How many pairs of chromosomes do humans have?
How many pairs of autosomes do humans have?
How many pairs of sex chromosomes do humans have?
Describe a normal male karyotype using the correct nomenclature
46,XY, Normal male karyotype
What are chromosome ideograms?
Standard diagrams which show the standard banding patterns for each chromosome.
Dark and light bands are numbered according to international convention: ISCN 2014 - therefore international results and research are comparable
What is automated karyotyping?
Slides scanned automatically
Digital karyotypes from images
Analyse chr's paired up on screen
How are chromosomes described in a chromosome report?
Using ISCN 2013 standard format:
1. Chromosome number
2. Sex complement
3. Structural changes
Separated by commas and NO SPACES!
Why do cytogenetic analysis?
1. Accurate diagnosis/ prognosis of clinical poblems
2. Better clinical management
3. Assess future reproductive risks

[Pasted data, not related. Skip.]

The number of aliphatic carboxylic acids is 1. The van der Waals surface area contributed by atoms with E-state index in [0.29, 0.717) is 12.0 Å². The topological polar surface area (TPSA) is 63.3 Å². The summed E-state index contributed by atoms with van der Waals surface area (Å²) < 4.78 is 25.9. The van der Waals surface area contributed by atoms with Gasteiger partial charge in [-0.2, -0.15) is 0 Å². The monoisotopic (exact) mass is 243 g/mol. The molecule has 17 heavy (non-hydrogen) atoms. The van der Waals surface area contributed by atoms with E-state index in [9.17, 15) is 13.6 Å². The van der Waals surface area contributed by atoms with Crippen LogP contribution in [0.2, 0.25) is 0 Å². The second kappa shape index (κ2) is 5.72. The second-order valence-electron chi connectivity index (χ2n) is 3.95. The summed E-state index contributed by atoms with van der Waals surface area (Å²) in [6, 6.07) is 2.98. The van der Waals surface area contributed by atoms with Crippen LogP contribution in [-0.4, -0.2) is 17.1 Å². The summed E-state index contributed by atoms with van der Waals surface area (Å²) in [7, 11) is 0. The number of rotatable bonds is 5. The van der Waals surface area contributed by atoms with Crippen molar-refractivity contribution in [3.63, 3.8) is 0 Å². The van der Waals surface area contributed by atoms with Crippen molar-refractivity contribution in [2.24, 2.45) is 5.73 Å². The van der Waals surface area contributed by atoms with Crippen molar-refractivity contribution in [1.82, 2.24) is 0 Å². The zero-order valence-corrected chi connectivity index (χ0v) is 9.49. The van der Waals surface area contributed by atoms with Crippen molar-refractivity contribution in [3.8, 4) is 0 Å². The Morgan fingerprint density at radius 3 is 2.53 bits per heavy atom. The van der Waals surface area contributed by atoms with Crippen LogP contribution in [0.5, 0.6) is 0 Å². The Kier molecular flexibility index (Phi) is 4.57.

4. Prenatal diagnosis
What are the types of constitutional abnormalities (abnormality present from birth) that cause people to be referred for cytogenetic analysis?
1. Prenatal diagnosis
2. Birth defects
3. Abnormal sexual development
5. Recurrent fetal loss
What are the type of acquired abnormalities that cause people to be referred for cytogenetic analysis?
2. Solid tumours
3. Specific translocations/ abnormalities can give prognostic information (advise on best treatment)
What is sampled in chorionic villus sampling?
Chorionic villus (placental tissue)
What is sample in amniocentesis?
Amniotic fluid containing fetal tissues from the amniotic sac
When can CVS be done?
11-12 weeks gestation
When can amniocentesis be done?
15 weeks onwards
What is the risk of miscarriage with CVS?
1.2% miscarriage risk
What is the risk of miscarriage with amniocentesis?
0.8% miscarriage risk
What does trisomy 21 cause?
What is meant be aneuploidy?